Dana Drysdale, VP Information Systems, SJWC convinced me that SJWC can do "Water Banking" even 24 years later, did he convince you?

The document written 24 years ago also addresses "Allocations" of water by user, based on a prior year usage, in the case of the document in the Appendix B,C, D the year was 1987, before that drought. Further it divided the year into summer and winter, rather than allocations by month the same for all users. SJWC has also decided that a "one size fits all approach" to water allocations. SJWC also discriminates (Blogger opinion) by not applying the drought allocation to business and industry , as well as apartment buildings.
SJWC places the burden of meeting the conservation requirements on owners of single family dwellings. The fair approach is all water meters should be subject to the same rules. Otherwise this is a clear case of discrimination (bloggers opinion). Reality is simple and fair, you have a meter, you used water during the same period in the year before the drought you must cut your usage by NN%. 

The Kiss Principle at work! (Keep It Simple S@#$%)  (Bloggers suggestion, easy to understand, it's a simple single program, should appeal to SCVWD and SJWC because of simplicity).
Excess water use will be penalized. Allocations should be based on your base year use and your allocation a percentage of periods in the base year.  If you have conserved and have a positive saving balance of banked water units that can be applied in lieu of penalty charges. The penalty will be added to your water bill. The penalty percentage will be determined by the State Water Resources Board based on the severity of the drought. The program would be mandatory for all public and private water utilities. If changes are made all water utilities will comply or be penalized. Continue the program to review written adjustment applications in water use for valid, verifiable cause.
 SJWC is a 100% wholly owned subsidiary of SJW Corp. (symbol SJW). This creates issues in the area of transparency to ratepayers (customers) and the press. We can look at the SEC information that SJW must file and we can look at some of the filings that SJWC makes with CPUC. SJWC has the option of requesting certain information be either not published online or redacted. Our view of many of the decision processes is obfuscated. The California Public information laws are not applicable to CPUC communications with the utilities they are supposed to regulate in the best interest of ratepayers. Theoretically if CPUC adhered to it's defined objectives we might as ratepayers feel we were getting the best service and financial deal we should expect. Something has gone wrong with the regulation of quasi-monopolies like PG&E (Electric & Gas) and likely with the class A water utilities like SJWC. I've attended two public meetings and  each meeting had over 250 irate ratepayers attending who have been really unhappy with the justifications and unreasonable rates. An amazing number of people that turn out to attempt to voice their concerns  to SJWC. This bloggers opinion is that CPUC has been too "constructive" with SJWC and lost sight of who they are supposed to represent, ORA/DRA are advocates for ratepayers and do very well with the limited staff CPUC has allowed them. I doubt it's possible to "claw-back" any of the prior benefits that a constructive regulatory environment, except in obviously outrageous situations like the PG&E gas line fires and nuclear power plant decommissioning (bloggers opinion), what are future efforts to fix the utility system that is taking advantage of the ratepayers for the excessive benefit of management and stockholders? Do we need a oversight committee that can be ratepayers living in the utilities to watch the operations more closely? Governor Brown appointed a new commissioner/president of CPUC over a year ago, when does the honeymoon end and we the ratepayers see some actions, or do we continue to provide a constructive regulatory environment for SJWC and other water utilities? May be the best approach is to buy SJW stock it's been a great investment for me. I bought 10 shares 4 years ago, so I could go to annual meetings, and have doubled my money plus dividends. If enough ratepayers bought 10 shares we can all go to the annual meeting and even possibly elect a board member to represent our interests. A interesting idea ............... sure to cause heartburn, for some readers.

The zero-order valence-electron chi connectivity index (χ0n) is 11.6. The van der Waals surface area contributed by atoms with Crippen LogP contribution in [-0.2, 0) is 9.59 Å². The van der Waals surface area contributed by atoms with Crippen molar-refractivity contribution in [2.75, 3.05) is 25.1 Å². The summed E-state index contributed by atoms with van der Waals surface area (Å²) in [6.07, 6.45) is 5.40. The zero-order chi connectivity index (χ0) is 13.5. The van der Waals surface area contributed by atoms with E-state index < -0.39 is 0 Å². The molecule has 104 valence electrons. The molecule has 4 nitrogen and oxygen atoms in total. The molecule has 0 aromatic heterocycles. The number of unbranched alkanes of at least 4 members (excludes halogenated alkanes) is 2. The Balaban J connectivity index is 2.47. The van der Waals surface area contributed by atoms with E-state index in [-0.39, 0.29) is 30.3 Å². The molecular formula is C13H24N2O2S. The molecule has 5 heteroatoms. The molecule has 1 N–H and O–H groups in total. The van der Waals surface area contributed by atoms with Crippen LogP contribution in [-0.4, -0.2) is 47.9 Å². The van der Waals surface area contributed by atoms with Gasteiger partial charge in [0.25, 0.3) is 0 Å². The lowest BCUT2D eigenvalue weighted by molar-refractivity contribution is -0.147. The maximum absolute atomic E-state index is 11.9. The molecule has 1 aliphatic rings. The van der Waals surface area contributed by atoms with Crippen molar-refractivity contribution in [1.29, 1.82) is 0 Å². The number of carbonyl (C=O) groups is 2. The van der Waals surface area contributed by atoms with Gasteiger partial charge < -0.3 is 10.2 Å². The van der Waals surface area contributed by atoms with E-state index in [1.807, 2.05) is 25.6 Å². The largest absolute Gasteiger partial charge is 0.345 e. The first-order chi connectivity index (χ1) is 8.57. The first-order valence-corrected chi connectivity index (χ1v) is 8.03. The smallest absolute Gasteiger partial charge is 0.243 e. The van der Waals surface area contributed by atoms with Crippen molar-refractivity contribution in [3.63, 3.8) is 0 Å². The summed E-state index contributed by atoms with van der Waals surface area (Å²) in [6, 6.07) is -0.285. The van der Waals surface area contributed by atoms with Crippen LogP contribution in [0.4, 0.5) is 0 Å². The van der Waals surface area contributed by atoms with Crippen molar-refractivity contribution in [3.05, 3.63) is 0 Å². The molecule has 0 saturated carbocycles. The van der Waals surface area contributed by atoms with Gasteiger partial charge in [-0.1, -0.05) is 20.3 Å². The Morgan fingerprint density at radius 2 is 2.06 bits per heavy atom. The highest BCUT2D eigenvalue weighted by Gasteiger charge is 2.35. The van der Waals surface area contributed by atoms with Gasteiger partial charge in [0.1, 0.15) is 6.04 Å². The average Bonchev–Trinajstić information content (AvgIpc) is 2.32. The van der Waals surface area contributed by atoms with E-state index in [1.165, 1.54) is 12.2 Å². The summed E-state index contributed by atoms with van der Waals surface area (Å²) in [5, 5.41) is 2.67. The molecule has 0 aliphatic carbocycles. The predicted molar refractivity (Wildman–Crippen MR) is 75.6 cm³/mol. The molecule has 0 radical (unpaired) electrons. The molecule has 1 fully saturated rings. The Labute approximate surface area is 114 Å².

Our water conservation, SJWC profit protection and the apparent "constructive regulatory environment", seems to have been very beneficial for SJW/SJWC finances, rather than ours. The following is a excerpt from Zacks financial report:
The company has reported a positive earnings surprise in two out of the last four quarters, resulting in an average positive surprise of 47.57%.
SJW Corp. offers excellent investment opportunity for investors due to its proven business model and a viable capital program, which drives rate base and earnings growth. The company is benefiting from a constructive regulatory environment, with mechanisms in place to provide protection for sales lost due to the ongoing drought and mandatory water conservation rules.